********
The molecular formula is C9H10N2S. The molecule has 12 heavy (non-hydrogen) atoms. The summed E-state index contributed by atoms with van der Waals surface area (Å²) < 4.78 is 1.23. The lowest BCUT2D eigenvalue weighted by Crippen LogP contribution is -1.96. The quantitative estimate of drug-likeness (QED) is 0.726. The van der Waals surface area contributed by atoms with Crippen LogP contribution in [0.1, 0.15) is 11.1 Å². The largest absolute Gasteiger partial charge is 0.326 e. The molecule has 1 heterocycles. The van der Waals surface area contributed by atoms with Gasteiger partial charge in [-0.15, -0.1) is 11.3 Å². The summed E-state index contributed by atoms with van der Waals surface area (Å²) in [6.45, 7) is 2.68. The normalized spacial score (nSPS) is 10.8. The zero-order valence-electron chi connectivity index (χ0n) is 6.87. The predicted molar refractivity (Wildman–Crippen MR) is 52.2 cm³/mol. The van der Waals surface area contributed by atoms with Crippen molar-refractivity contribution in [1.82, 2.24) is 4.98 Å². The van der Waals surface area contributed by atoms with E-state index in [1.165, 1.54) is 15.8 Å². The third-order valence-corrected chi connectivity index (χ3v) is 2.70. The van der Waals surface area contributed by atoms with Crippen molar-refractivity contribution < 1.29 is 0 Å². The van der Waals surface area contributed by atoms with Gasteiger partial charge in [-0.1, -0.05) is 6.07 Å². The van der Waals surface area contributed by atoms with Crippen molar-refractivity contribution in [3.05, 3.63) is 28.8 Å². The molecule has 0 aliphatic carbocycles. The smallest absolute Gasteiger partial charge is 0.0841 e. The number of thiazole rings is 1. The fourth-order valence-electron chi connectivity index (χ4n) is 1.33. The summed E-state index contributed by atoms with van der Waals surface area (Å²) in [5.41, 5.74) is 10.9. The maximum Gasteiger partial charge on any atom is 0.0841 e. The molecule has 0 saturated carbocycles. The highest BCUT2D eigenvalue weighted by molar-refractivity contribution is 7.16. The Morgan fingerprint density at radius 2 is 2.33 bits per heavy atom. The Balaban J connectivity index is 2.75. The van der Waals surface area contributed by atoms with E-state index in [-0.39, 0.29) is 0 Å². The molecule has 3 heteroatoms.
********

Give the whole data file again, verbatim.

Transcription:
The molecular formula is C9H10N2S. The molecule has 12 heavy (non-hydrogen) atoms. The summed E-state index contributed by atoms with van der Waals surface area (Å²) < 4.78 is 1.23. The lowest BCUT2D eigenvalue weighted by Crippen LogP contribution is -1.96. The quantitative estimate of drug-likeness (QED) is 0.726. The van der Waals surface area contributed by atoms with Crippen LogP contribution in [0.1, 0.15) is 11.1 Å². The largest absolute Gasteiger partial charge is 0.326 e. The molecule has 1 heterocycles. The van der Waals surface area contributed by atoms with Gasteiger partial charge in [-0.15, -0.1) is 11.3 Å². The summed E-state index contributed by atoms with van der Waals surface area (Å²) in [6.45, 7) is 2.68. The normalized spacial score (nSPS) is 10.8. The zero-order valence-electron chi connectivity index (χ0n) is 6.87. The predicted molar refractivity (Wildman–Crippen MR) is 52.2 cm³/mol. The van der Waals surface area contributed by atoms with Crippen molar-refractivity contribution in [1.82, 2.24) is 4.98 Å². The van der Waals surface area contributed by atoms with E-state index in [1.165, 1.54) is 15.8 Å². The third-order valence-corrected chi connectivity index (χ3v) is 2.70. The van der Waals surface area contributed by atoms with Crippen molar-refractivity contribution < 1.29 is 0 Å². The van der Waals surface area contributed by atoms with Gasteiger partial charge in [-0.1, -0.05) is 6.07 Å². The van der Waals surface area contributed by atoms with Crippen molar-refractivity contribution in [3.05, 3.63) is 28.8 Å². The molecule has 0 aliphatic carbocycles. The smallest absolute Gasteiger partial charge is 0.0841 e. The number of thiazole rings is 1. The fourth-order valence-electron chi connectivity index (χ4n) is 1.33. The summed E-state index contributed by atoms with van der Waals surface area (Å²) in [5.41, 5.74) is 10.9. The maximum Gasteiger partial charge on any atom is 0.0841 e. The molecule has 0 saturated carbocycles. The highest BCUT2D eigenvalue weighted by molar-refractivity contribution is 7.16. The Morgan fingerprint density at radius 2 is 2.33 bits per heavy atom. The Balaban J connectivity index is 2.75. The van der Waals surface area contributed by atoms with E-state index in [-0.39, 0.29) is 0 Å². The molecule has 3 heteroatoms.